I've now been in Kansas City for 24 years. Other than the Jayhawks, I haven’t adopted any of the sports teams as my own. In fact, I've often gone the other way, and cheered against them. That’s probably worth a post all its own, and maybe a session with a shrink. But after the tragedy this past weekend, I've gone through my own run of emotions. Like any other decent human being, I fully understand that this has nothing to do with sports. There’s countless people suffering in the wake of what transpired, and everyone should be concerned first and foremost with baby Zoe.
Now, I understand that Jovan Belcher is technically a “murderer,” as I heard him called on the radio this morning. And I’m not, in anyway, trying to lessen what he did. Belcher brutally took the life of another human. But I can’t help but wonder if he suffered from some sort of mental illness. Not that it would make him any less responsible. It’s just how my mind works. When someone does something so crazy, and so out of character, I can’t help but wonder why. Now, we’ll never know what happened in their relationship. Nor do we really have a right to. And there’s nothing, at all, that Kasandra Perkins could have done to deserve that fate. And I hate to make a statement and follow it up with a “but”, but…there are things that can happen in life, that cause a person to snap. Doesn't make the snapping right or just, and it’s not an excuse. But there is a difference between someone snapping and a homicidal maniac.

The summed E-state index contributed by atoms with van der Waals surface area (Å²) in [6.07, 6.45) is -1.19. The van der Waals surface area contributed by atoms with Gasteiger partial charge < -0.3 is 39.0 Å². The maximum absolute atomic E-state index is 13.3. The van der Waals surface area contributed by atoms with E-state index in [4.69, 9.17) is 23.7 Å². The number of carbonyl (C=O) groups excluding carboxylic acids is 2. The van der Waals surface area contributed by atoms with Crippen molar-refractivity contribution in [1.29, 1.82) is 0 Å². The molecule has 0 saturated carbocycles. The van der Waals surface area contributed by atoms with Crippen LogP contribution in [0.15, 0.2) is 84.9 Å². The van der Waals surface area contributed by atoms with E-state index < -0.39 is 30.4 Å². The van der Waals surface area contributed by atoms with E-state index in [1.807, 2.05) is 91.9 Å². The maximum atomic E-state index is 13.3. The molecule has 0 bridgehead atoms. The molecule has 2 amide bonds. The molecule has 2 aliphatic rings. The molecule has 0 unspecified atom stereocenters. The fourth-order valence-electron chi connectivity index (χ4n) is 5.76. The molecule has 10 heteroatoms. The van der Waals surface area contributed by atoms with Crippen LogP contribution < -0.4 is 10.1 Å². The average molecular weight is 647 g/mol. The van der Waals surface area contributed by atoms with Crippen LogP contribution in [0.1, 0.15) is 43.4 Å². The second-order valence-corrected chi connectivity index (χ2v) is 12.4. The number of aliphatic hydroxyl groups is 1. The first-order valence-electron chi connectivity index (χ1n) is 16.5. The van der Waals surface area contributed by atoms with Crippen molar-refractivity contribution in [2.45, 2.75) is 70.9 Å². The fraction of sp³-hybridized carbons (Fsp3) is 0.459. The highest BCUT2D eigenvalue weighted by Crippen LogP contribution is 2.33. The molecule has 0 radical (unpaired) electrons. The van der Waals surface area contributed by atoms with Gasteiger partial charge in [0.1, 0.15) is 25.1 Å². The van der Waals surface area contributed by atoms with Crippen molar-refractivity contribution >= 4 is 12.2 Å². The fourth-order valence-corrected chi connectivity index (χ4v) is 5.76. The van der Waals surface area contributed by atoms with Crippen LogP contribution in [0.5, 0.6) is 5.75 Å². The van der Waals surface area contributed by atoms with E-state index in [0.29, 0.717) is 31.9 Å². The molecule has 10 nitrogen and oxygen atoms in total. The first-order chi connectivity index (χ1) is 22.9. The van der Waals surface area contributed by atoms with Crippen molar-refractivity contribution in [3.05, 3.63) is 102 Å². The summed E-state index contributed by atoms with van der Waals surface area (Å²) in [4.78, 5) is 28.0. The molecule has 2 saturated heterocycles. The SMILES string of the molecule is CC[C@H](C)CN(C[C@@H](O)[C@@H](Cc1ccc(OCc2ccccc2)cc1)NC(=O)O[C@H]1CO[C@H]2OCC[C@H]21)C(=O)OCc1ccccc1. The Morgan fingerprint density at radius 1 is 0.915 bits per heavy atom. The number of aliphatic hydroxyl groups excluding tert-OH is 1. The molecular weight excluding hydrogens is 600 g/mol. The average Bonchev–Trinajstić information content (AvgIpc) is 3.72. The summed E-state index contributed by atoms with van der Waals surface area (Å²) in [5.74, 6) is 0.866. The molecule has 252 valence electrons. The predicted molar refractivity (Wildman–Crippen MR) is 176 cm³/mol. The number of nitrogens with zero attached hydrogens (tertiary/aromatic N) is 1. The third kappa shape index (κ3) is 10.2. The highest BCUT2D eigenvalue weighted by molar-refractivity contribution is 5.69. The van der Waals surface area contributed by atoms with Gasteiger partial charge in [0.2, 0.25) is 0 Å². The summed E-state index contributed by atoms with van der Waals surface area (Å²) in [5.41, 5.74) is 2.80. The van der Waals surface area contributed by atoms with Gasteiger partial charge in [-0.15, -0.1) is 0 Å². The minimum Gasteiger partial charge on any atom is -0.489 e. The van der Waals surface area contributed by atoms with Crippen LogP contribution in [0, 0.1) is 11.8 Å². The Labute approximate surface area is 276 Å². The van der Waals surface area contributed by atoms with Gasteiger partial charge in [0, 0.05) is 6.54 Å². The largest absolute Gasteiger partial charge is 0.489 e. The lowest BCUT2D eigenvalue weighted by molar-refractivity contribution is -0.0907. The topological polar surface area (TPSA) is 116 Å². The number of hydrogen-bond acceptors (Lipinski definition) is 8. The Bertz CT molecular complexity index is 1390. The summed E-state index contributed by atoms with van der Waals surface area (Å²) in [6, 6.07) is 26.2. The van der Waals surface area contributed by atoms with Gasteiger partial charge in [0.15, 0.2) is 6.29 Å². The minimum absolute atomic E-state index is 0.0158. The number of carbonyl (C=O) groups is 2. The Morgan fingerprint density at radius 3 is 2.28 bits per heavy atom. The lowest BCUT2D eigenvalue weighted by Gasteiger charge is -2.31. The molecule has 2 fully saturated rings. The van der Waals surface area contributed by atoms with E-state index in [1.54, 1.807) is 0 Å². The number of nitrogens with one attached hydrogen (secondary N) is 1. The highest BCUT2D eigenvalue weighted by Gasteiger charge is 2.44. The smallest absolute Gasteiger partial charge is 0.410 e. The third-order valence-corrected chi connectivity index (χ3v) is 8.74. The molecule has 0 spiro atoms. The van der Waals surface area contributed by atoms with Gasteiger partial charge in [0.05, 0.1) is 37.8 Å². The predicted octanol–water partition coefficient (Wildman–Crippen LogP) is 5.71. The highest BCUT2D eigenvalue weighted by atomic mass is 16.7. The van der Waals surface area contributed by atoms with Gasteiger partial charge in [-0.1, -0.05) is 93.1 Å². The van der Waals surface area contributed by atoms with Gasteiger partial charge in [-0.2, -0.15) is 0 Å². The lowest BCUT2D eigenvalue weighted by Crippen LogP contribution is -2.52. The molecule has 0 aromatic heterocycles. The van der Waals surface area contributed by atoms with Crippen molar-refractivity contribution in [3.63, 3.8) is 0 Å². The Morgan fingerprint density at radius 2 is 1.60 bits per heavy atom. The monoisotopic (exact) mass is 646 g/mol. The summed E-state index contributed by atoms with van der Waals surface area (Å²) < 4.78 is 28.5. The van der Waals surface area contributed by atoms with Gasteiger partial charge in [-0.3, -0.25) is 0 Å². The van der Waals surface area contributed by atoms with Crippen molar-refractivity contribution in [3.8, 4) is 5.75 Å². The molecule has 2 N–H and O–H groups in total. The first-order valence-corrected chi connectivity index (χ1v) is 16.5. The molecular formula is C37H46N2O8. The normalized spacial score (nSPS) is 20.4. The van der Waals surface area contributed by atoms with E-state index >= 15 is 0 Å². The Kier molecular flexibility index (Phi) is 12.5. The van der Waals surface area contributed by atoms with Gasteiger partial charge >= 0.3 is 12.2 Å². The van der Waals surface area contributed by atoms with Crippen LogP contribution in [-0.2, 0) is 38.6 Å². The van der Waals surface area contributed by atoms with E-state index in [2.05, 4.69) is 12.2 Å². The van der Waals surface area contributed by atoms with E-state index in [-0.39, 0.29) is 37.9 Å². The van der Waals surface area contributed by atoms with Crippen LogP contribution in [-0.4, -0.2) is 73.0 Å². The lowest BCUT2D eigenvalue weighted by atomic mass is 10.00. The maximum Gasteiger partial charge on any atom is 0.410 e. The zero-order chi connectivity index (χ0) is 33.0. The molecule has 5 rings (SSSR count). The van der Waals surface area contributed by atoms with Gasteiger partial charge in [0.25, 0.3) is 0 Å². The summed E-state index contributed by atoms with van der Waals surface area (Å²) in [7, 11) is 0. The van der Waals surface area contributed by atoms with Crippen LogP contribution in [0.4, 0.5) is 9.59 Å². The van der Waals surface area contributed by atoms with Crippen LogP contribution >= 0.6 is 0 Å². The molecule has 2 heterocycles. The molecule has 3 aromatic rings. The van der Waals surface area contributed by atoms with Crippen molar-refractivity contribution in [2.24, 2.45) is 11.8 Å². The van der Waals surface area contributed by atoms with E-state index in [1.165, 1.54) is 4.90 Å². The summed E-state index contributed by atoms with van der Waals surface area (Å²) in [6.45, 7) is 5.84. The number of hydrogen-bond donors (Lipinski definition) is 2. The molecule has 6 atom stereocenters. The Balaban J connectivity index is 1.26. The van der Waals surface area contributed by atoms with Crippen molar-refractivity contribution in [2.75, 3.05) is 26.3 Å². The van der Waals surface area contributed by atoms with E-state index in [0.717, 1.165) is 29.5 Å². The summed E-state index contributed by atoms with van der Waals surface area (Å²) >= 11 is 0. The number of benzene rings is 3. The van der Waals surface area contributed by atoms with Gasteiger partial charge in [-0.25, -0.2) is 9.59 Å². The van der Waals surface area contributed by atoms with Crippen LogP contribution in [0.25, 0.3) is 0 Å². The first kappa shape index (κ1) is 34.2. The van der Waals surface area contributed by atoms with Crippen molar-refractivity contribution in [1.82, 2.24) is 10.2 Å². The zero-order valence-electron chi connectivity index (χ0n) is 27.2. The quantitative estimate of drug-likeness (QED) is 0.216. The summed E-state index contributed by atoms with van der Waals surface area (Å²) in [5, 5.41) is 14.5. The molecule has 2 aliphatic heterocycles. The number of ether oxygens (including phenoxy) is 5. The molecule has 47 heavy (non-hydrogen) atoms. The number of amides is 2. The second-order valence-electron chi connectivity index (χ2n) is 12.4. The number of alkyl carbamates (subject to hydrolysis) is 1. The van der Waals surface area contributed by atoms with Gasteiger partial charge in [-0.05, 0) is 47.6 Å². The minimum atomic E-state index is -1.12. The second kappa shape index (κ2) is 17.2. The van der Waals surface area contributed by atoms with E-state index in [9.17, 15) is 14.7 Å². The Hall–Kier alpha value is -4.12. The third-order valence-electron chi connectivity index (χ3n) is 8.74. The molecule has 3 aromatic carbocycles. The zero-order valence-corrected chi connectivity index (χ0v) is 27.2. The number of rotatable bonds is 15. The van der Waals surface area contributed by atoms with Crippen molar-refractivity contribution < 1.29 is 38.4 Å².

I think, sadly, that anyone of us, if the circumstances are right (actually, wrong) are capable of snapping and taking a life. Like a perfect storm. Luckily, most of us are never in that situation. And even if we are, and do snap, it’s never okay. But it’s always, absolutely, worth trying to understand. Compassion, even for the unforgivable, is what separates us from being animals. It’s also the best line of defense against similar future incidents.
Anyway, when I first heard they were going to play the game, I was appalled. I understand life goes on, and in most cases, we’d all go to work the next day if it happened at our office. Although, I can’t imagine any boss being made to go in the day after one of his employees took their own life in front of said boss. But this isn't your typical office. There aren't 70,000 fans cheering, booing, drinking or giving even half a damn at my office. No cheerleaders, celebration dances or foam fingers either. What I do, while it isn't life or death, isn't called a “game.” And we don’t say we’re “playing” anything.
Turns out the players made the right call. They knew what was best for them. I've never been more proud of the Chiefs, or more impressed with any coach. I feel that the organization should donate all the revenue for the day to fight domestic violence, suicide prevention as well as set up a trust fund for Zoe. And while I understand some of the players still want to honor their teammate, who still did something completely evil, but just might have been a victim too, in his own way. Hate to speculate, but I can’t help but think he was suffering from some sort of mental illness. So wearing a patch with his number would be flat out wrong. Although a patch with “Zoe” would be fantastic.
It's just impossible to find any kind of silver lining in this story.